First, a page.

Sunday, November 27, 2011


Many people don't bother asking what the Star in the East was that led the Wise Men from the East to Bethlehem. They assume it was a either an exploding star--a super nova--or simply a miraculous event. In fact, God tends to use His creation in interacting with mankind. With the exception of the last, the ten plagues on Egypt were "natural" occurrences. The miraculous element is that they began and ended on command and their specific order caused a cascade of disasters.

So if the star was a natural, as opposed to a now-you-see-it-now-you-don't miracle, what was it? You might be surprised to find that there are several possible candidates.

At that B.C./A.D. conjunction, the whole Eastern and Roman world was expecting the next great ruler to arise. The Jews had been in Babylon for 500 years at this point, waiting for the Messiah. Jewish concepts were well established in the East. As Astrologers, the Babylonian Magi equated the star with that expected king.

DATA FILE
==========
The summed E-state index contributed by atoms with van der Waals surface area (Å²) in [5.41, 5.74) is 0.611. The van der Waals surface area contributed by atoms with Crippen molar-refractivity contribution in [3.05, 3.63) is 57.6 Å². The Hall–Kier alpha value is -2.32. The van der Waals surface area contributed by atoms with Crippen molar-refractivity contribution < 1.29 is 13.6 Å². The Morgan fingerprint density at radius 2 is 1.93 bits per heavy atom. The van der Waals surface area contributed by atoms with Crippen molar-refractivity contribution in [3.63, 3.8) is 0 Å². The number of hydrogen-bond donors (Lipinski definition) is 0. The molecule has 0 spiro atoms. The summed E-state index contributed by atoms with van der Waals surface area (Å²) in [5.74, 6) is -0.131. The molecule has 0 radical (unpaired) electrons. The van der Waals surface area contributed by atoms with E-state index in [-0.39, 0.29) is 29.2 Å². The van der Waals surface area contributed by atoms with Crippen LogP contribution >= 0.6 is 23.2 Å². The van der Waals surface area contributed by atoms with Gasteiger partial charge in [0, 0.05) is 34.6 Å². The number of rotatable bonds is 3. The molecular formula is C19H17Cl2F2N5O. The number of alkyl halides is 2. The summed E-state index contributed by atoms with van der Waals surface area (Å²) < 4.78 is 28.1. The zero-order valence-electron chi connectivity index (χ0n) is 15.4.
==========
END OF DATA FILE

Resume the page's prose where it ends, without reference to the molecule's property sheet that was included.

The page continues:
So, was the star;
a)  Halley’s Comet, which passed in 11 BC...
b)  The conjunction of Saturn and Jupiter which occurred three times in 7 BC...
c)  Sirius the Dog star which, from the years 5 to 2 BC, rose brightly at sunrise on the first day of the month called Mesori “Birth of a Prince..."
d)  Or, a super nova unrecorded by ancient astrologers.
Remember, the Magi were Astrologers who looked for fixed signs in the heavens, therefore the answer is "C." To the Babylonians, the star Sirius represented Israel. That, connected to the month Mesori compelled the Magi to travel to Bethlehem.

One final point. The Magi continued on even when there was no visible star to follow. This fits with both the 7 BC conjunction of Saturn and Jupiter (3 occurrences) and the 5-2 BC rise of Sirius the Dog star at sunrise on the first day of the month called Mesori. Both are plausible, but I vote for Sirius.

1 comment:

Eric said...

You can't be Sirius! j/k. Actually sounds like a great explanation. As the brightest fixed star Sirius really stands out.